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By Abhirup Bhunia
New Delhi: Less than seven years are left for Prime Minister Narendra Modi’s ambitious Housing for All scheme aimed at providing a home to all the urban poor by 2022 – especially as cities grow and migrants flow in from distressed rural areas.
This means an estimated 44,000 homes will have to be built every day or 16 million every year.
IndiaSpend has identified six hurdles that the government must reckon with as it attempts to meet this target:
- Cities are growing: Two Indian metros, Delhi and Mumbai were among the 10 largest urban agglomerations in the world, as on 2014, while another, Kolkata is set to be among the world’s top fifteen by 2030, according to the UN. There were 0.9 million homeless people in urban India as per the 2011 Census, in addition to a slum population of roughly 65 million. More than 90 percent of the ensuing housing shortage is constituted by what are called economically-weaker sections and low-income groups, according to government data.
- A migrant flood is coming: People from India’s distressed rural areas, home to 833 million people, according to the Socio-Economic Caste Census (SECC) released earlier this month, are likely to flood into cities and towns in growing numbers as agricultural growth rates flounder. About 670 million people in rural areas live on less than Rs.33 a day, as IndiaSpend reported. India’s urban population is estimated to reach 600 million by 2031, up from about 380 million in 2011. Migrants make up a sizeable chunk of India’s urban population, last estimated at 35 per cent by the National Sample Survey Organisation in 2007-08.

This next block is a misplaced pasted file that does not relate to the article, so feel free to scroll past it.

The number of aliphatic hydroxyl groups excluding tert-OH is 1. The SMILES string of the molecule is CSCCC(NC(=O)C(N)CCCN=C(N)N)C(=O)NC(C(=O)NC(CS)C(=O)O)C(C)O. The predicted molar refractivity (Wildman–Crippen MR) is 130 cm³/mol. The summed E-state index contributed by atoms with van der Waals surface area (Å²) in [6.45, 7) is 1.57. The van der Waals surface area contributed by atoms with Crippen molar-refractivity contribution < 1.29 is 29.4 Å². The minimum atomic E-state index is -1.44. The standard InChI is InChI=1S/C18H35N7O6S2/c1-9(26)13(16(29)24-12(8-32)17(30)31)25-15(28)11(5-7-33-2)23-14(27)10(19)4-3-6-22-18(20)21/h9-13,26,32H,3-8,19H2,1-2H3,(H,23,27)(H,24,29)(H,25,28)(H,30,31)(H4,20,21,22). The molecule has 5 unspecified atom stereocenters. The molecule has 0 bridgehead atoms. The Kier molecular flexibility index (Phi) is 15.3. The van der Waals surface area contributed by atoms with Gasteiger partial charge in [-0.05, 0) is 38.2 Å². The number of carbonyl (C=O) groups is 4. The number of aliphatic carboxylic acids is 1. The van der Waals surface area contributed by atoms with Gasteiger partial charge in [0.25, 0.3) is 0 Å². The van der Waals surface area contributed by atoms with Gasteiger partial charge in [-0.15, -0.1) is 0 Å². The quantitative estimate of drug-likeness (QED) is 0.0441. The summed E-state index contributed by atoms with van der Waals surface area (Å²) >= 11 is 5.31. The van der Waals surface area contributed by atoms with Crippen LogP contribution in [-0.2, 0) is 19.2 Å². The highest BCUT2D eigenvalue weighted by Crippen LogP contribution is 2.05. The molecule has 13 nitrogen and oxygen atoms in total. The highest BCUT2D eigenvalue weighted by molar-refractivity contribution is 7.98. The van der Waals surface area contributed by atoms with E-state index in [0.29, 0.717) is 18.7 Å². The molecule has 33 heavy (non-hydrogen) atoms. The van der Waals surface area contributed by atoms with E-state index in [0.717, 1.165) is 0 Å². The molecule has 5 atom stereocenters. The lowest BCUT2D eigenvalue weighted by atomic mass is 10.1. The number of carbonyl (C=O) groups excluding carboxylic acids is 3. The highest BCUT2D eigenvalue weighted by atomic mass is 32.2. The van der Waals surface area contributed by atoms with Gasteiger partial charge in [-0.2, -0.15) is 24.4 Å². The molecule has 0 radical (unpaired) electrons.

- Indian slum populations are high: About 17 per cent of urban India – or about 65 million people – today live in slums. While this data is reflected in the Census, on a globally comparable index, the proportion of urban population living in slums in India is high.
- Land will be hard to find: An estimated 2 lakh hectares of land will be required to build homes for the poor and plug housing shortages. To deal with the land shortage, some experts have called for vertical expansion by way of floor space index (FSI) relaxations. Mumbai has recently effected some FSI reform. However, most Indian cities are densely populated, with densities running into tens of thousands per square kilometre.
- Maintaining standards will be a challenge: The sub-components of the Housing For All scheme include new units; credit-linked subsidies; beneficiary-led upgradation/construction; and upgrading/redevelopment of slum households. In the rush to build, the quality of construction will be a challenge. A third of existing housing units in India are already of a poor standard. This, of course, is not unlike several other emerging economies.
- Breaking out of the regulatory maze: Among the most difficult challenges of Modi’s housing scheme would be the regulatory maze that enmeshes the construction-approval process in India, which the World Bank ranks as among the worst globally. In India, the approval process between land acquisition and commencement of construction can take as long as two years, real-estate consultancy Jones Lang LaSalle estimates.
New Delhi: The Union cabinet chaired by Prime Minister Narendra Modi on Thursday gave its approval to a proposal to form an expert group under the chairmanship of Niti Aayog vice chairperson Arvind Panagariya to classify caste names returned in the Socio-Economic and Caste Census, 2011 (SECC).
The enumeration under the SECC has thrown up about 46 lakh caste/sub-caste/synonyms/ surnames/clan/gotra names and the expert group has been assigned to classify this data, an official release said.
The expert group will be serviced by the ministries of social justice and empowerment as well as tribal welfare, which will nominate other members to the group.
The central government decided to collect data on castes through the SECC in May 2011 which was conducted by respective state governments.
The field survey on economic data has since been completed and the socio-economic data relating to rural areas has been released by the ministry of rural development.
The work on urban data is under progress.